Freedom Foundation praises Otter order to understand federal funds impact

Freedom Foundation praises Otter order to understand federal funds impact

by
Mitch Coffman
March 24, 2014
Mitch Coffman
March 24, 2014

NEWS RELEASE

FOR IMMEDIATE RELEASE: March 24, 2014
Information Contact: Wayne Hoffman (208) 258-2280 ext. 211

Freedom Foundation praises Otter order to understand federal funds impact

Idaho Freedom Foundation President Wayne Hoffman Monday applauded Gov. Butch Otter's executive order requiring state agencies to annually delineate the federal funds they receive and make plans for a cut of 10 percent or more.

Otter's executive order also requires the agencies to identify state programs, agreements or obligations that might be impacted by the loss of federal funds.

"The governor's executive order can be a valuable tool in preparing the state for the federal government's next fiscal crisis. We all know it's coming. It's just a question of when. Idaho policymakers need to effectively see what's in our state budget so that they can measure the impacts of the federal funds. Only then will they be able to make decisions in the best interests of their constituents," Hoffman said.

Idaho's reliance on federal funding has grown 82 percent in the last 10 years. A report released in January by the Idaho Freedom Foundation noted that the state administers more than 440 different federal grants. The report also found that no one really knows the full extent of federal funding in the state including which programs and which employees depend on financing from Washington, D.C. The report also found that the state continues to give wide discretion to agency officials to accept federal grants, resulting in the acceptance of grants that do not match the policy objectives or priorities outlined by lawmakers.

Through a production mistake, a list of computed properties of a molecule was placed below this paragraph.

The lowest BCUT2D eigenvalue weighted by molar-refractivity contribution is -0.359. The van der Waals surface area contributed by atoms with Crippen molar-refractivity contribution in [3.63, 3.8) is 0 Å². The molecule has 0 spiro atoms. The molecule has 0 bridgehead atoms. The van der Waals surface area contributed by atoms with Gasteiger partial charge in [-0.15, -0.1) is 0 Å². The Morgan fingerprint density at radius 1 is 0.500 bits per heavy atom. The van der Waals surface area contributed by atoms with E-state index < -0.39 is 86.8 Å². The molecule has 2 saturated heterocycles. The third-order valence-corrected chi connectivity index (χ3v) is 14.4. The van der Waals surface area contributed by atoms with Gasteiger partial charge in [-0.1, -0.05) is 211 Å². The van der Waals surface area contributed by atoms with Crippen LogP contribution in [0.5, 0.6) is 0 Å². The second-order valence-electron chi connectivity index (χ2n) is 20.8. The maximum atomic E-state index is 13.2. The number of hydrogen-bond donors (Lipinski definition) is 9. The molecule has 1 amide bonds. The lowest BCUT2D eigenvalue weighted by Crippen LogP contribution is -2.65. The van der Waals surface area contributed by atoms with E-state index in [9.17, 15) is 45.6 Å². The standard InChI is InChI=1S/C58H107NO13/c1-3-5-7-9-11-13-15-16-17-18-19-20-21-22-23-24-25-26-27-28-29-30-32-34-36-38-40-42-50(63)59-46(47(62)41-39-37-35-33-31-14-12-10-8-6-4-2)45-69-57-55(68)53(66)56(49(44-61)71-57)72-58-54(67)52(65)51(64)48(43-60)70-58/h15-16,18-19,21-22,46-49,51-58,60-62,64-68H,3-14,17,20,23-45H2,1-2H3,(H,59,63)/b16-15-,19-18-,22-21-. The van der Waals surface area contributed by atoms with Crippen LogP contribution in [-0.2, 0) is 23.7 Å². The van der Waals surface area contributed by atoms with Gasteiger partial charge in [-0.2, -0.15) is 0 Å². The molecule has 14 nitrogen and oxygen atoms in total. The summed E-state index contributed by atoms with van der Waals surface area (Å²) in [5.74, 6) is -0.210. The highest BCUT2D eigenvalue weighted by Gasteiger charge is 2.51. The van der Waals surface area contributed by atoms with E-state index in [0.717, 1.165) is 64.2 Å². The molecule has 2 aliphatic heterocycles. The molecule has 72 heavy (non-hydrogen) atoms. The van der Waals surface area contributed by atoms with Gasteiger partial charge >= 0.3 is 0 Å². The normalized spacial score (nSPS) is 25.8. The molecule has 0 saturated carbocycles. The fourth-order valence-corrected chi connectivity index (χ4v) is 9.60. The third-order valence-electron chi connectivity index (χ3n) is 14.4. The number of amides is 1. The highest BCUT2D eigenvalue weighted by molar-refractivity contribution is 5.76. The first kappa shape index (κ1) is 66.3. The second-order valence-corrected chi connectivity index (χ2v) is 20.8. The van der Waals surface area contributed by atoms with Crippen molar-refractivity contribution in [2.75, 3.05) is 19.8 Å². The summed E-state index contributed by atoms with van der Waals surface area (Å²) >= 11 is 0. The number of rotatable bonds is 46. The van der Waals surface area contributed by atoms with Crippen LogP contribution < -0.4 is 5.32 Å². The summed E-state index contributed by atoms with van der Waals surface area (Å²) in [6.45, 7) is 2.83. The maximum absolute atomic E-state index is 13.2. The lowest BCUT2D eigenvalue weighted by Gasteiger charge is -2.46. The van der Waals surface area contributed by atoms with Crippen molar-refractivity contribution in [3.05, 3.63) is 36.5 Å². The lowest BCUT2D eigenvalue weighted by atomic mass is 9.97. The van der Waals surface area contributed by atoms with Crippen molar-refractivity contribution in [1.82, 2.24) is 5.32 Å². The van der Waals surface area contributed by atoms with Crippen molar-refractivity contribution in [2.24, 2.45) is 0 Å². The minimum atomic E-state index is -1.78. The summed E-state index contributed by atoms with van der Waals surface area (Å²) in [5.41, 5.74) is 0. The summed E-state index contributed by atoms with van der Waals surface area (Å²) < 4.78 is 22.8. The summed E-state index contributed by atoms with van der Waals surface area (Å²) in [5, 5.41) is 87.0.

"Idahoans have come to depend on an array of state programs that use federal dollars. Those programs are at risk to a sudden decrease in federal money," Hoffman said. "Understanding the scope of the problem is the first step toward making smart choices for Idaho residents."

Hoffman said the federal deficit problem is going to have a day of reckoning, so the state needs to be prepared. The federal debt as of March 24 stood at $17.6 trillion. With an estimated population of nearly 318 million, the average debt per person is slightly more than $55,000. The national debt since September 2012 has climbed an average of $2.8 billion per day.

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802 W. Bannock Street, Suite 405, Boise, Idaho 83702
p 208.258.2280 | e [email protected]
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